Sunday, May 27, 2012


The new Social Studies/Geography/History curriculum is arriving soon! The September 2012 implementation will be optional for school boards however full implementation across the province will be in place for September 2013. 

The Ontario Elementary Social Studies Teachers' Association (OESSTA) is composed of teachers from Public and Catholic School Boards with members from different regions in the province. It is hoped that when the document is released, the association will be involved in activities and events that will support teachers and promote student achievement. 

The following article was posted in the Ontario Elementary Social Studies Teachers' Association (OESSTA) newsletter. (Please note, you can find the newsletter on our website @ under the blog tab.)

We welcome the opportunity to share our website ( and project with OESSTA. The focus of this Teacher Learning and Leadership (TLLP – Ministry of Education) is inquiry-based teaching and learning. We created a website and blog to share our experiences with educators, in the hope that the ideas and strategies noted could be put into practice right away.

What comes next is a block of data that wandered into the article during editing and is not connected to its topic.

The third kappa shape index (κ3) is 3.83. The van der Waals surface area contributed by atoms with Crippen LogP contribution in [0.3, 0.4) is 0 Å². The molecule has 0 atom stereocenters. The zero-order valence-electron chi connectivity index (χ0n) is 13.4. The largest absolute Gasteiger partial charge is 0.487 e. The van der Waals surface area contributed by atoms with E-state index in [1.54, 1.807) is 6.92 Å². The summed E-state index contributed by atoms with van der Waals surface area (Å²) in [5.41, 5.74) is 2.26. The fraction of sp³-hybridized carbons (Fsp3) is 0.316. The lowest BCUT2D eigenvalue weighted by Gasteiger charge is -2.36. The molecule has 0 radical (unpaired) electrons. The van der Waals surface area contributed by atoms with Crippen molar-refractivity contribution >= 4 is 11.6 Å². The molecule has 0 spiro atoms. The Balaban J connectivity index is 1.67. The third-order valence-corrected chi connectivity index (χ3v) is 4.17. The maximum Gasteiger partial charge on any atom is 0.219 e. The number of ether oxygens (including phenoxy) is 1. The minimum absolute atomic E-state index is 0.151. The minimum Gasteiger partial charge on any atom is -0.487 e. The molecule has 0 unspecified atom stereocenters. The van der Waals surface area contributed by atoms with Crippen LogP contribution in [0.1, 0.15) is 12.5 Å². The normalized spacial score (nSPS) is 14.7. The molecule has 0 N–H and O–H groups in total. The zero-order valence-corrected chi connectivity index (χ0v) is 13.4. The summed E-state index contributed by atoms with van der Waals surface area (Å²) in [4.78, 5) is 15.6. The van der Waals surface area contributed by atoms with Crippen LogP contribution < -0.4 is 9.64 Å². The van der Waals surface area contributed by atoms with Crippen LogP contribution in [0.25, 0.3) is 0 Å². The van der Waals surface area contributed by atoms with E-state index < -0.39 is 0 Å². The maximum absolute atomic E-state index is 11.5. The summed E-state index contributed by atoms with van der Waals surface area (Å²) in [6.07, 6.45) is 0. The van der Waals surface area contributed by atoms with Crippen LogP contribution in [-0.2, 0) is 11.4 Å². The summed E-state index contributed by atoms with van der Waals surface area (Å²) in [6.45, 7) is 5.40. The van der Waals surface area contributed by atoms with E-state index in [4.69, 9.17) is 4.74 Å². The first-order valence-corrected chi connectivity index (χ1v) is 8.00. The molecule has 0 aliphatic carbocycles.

Our original project proposal was to use the inquiry approach in a grade 5/6 social studies classroom. Soon, we discovered that the move toward inquiry was by no means restricted to one subject area.  Needless to say, our project has grown in ways we never considered. First and foremost, it was our own attitude and pure enjoyment of working with small groups of students as they explore and collaborate, and letting go of the idea that we are “the keeper of knowledge” to now  “facilitator of learning”. Our enthusiasm spread across the school, so we started a book club, using “Comprehension & Collaboration, Inquiry Circles in Action” by Stephanie Harvey and Harvey Daniels. Soon, a few classroom teachers were using the inquiry approach, so we started a blog to share the school experience ( Second, the management of ‘covering’ all strands of curriculum throughout the day is easily accomplished because the inquiry investigations are embedded in our everyday learning and thinking.  Thirdly, it is the total engagement and motivation that the students display during their investigation that has been the most rewarding. Finally, the quality and caliber of student work and, their level of thinking and understanding has far outreached our expectations when we started our inquiry approach to teaching and learning.

If you have time to visit our website, please leave comments and/or feedback. We are interested in knowing what you think. Also, we’d like to open the site in order to share ideas and lessons from you, too… that could be a powerful inquiry resource.

Yours in Education,
Louise Robitaille & Peter Douglas

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